Los Angeles with its iconic palm trees, Hollywood glamor and plenty of Chinese cuisine is a popular tourist destination for Chinese shoppers Malls like the Citadel Outlets in Los Angeles welcome Chinese shoppers with a month-long celebration. On January 21-22 shoppers were treated to lion dances and firecrackers throughout the center. Free red envelopes filled with giveaways and coupons from brands like Coach and Kate Spade will be distributed from January 13 to February 13. Plus, there’s the added bonus of its already reduced outlet price tags.

Citadel Outlets in Los Angeles

There’s a month-long sale at the Citadel Outlet stores in Los Angeles. Retailers hope to attract Chinese shoppers with bargain prices on designer labels.

The Galleria, Houston

In the middle of the country, Texas boasts a large Chinese community. At The Galleria in Houston, brands that cater to the uber-affluent include Alexander McQueen and Christian Louboutin. The Galleria will host two days of festivities to welcome the Year of the Rabbit with free performances and games for the family, located conveniently on Level 1 outside of Nordstrom. Individual retailers like Armani Exchange, Gucci, and Tods are also geared up to offer their own specials with red envelopes and rabbit-themed gifts with purchase.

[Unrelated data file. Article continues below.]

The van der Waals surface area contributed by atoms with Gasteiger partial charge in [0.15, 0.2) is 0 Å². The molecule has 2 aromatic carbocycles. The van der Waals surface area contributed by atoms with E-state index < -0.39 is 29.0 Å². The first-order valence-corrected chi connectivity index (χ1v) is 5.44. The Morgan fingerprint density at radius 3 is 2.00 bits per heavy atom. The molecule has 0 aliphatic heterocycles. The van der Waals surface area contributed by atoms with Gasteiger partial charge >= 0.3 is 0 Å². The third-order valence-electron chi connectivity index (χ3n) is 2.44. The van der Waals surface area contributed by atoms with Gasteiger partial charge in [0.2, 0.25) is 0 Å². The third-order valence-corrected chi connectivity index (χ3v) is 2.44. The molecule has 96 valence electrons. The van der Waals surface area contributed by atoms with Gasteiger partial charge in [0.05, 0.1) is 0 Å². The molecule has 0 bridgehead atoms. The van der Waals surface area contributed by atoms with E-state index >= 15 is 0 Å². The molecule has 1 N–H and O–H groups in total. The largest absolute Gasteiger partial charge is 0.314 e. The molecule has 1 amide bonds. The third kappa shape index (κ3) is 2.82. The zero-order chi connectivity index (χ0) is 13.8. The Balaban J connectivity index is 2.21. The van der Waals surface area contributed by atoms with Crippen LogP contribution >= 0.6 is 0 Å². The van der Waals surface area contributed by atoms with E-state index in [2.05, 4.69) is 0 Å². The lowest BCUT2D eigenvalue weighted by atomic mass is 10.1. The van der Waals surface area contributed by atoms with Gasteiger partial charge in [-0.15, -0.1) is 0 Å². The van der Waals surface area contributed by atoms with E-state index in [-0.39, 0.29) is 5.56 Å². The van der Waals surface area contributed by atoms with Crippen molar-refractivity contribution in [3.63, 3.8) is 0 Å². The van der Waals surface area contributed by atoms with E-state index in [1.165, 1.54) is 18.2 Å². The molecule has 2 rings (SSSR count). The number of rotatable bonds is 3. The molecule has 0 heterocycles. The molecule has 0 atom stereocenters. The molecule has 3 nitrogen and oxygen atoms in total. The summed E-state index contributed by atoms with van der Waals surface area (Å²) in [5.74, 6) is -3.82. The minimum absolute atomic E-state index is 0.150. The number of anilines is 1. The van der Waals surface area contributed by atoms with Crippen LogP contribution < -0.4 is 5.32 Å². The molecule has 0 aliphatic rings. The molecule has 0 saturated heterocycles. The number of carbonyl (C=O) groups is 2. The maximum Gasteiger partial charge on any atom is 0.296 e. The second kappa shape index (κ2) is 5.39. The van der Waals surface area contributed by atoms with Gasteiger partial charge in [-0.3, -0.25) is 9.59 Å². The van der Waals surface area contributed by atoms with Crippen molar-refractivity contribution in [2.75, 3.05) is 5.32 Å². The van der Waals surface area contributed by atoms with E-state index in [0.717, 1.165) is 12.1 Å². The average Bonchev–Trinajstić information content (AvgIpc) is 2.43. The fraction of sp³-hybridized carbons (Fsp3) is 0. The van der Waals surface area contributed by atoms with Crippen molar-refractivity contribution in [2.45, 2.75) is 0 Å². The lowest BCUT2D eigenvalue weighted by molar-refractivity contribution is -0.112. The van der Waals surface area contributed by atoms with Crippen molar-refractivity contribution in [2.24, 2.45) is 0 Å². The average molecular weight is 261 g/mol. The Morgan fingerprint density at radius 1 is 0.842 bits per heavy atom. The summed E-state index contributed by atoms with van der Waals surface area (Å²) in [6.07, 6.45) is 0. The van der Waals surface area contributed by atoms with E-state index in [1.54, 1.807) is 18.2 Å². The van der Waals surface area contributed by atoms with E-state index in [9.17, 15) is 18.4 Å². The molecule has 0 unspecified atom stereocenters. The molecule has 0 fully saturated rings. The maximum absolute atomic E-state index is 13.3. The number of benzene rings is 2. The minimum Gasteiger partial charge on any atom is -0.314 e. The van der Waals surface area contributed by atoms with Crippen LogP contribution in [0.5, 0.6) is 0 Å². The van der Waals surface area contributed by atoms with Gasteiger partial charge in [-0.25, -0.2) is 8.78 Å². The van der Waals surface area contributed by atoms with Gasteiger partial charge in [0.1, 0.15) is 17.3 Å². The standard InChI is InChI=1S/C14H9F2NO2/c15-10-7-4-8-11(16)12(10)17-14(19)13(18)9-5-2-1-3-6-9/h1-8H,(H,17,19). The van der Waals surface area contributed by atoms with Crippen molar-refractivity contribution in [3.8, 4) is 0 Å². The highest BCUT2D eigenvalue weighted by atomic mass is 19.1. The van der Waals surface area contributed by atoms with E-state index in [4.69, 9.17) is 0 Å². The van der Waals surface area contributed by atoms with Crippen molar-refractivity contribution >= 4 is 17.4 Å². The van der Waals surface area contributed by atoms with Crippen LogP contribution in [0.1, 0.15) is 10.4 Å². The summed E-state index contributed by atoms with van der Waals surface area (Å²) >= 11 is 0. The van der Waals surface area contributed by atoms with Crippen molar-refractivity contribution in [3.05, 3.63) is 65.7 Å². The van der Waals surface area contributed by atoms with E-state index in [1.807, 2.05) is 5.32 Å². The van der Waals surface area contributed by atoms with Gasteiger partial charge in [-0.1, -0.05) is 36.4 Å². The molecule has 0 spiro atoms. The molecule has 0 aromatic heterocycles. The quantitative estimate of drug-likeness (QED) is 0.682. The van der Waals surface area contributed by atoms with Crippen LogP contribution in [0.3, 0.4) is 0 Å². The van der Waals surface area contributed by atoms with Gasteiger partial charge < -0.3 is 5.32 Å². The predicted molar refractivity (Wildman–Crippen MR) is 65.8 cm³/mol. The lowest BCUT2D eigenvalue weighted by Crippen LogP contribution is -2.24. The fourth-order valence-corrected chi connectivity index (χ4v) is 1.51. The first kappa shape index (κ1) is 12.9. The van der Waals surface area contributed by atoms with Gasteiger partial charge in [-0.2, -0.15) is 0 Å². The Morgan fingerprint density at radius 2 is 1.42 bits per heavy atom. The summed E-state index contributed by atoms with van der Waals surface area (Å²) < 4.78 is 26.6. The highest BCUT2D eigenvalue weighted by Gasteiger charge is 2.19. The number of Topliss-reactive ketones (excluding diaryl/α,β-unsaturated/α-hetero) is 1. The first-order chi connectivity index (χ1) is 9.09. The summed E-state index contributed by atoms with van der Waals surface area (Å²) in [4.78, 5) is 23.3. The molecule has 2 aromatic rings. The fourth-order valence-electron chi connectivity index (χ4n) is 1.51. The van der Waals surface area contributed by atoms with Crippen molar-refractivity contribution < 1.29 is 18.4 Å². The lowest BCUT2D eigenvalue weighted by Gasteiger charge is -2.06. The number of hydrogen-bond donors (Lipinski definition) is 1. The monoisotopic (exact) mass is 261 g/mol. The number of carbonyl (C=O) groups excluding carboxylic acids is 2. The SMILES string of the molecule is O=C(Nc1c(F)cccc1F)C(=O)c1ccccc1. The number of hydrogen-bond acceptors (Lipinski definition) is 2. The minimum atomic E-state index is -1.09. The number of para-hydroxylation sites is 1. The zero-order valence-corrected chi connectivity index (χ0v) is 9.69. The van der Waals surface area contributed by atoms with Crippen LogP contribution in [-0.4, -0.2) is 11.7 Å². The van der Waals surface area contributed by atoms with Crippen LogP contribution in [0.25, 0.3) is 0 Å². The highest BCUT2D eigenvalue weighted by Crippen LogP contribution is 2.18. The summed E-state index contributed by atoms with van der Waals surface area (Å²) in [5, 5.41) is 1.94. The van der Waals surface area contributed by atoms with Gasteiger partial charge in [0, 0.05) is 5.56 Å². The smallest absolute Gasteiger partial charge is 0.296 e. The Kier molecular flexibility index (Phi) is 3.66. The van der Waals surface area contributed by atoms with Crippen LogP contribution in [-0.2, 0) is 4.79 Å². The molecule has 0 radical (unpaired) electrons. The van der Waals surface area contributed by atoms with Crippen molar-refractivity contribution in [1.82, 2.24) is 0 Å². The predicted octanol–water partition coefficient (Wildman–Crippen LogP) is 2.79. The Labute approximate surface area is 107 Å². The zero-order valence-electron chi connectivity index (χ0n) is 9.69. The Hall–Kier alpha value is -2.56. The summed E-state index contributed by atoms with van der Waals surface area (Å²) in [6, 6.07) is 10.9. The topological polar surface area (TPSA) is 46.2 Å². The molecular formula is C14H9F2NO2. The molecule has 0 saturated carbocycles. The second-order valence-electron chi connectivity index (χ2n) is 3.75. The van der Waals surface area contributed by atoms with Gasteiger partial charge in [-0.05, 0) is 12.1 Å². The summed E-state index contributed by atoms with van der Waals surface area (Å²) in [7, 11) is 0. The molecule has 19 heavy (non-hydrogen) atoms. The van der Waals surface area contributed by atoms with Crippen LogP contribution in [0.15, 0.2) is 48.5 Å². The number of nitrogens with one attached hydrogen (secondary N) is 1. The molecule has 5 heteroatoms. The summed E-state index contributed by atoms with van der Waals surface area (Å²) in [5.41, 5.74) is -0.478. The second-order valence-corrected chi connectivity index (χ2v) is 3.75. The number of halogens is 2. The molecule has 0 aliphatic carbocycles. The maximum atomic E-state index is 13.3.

Bridgewater Commons, New Jersey

For Chinese tourists headed to the East Coast, New Jersey offers plenty of shopping and a lower sales tax than their neighbors in New York. Celebrations at Bridgewater Commons start on January 22 with traditional performances of dragon and lion dances, a Chinese yoyo show, and of course, red envelopes filled with coupons and good fortune for lucky attendees.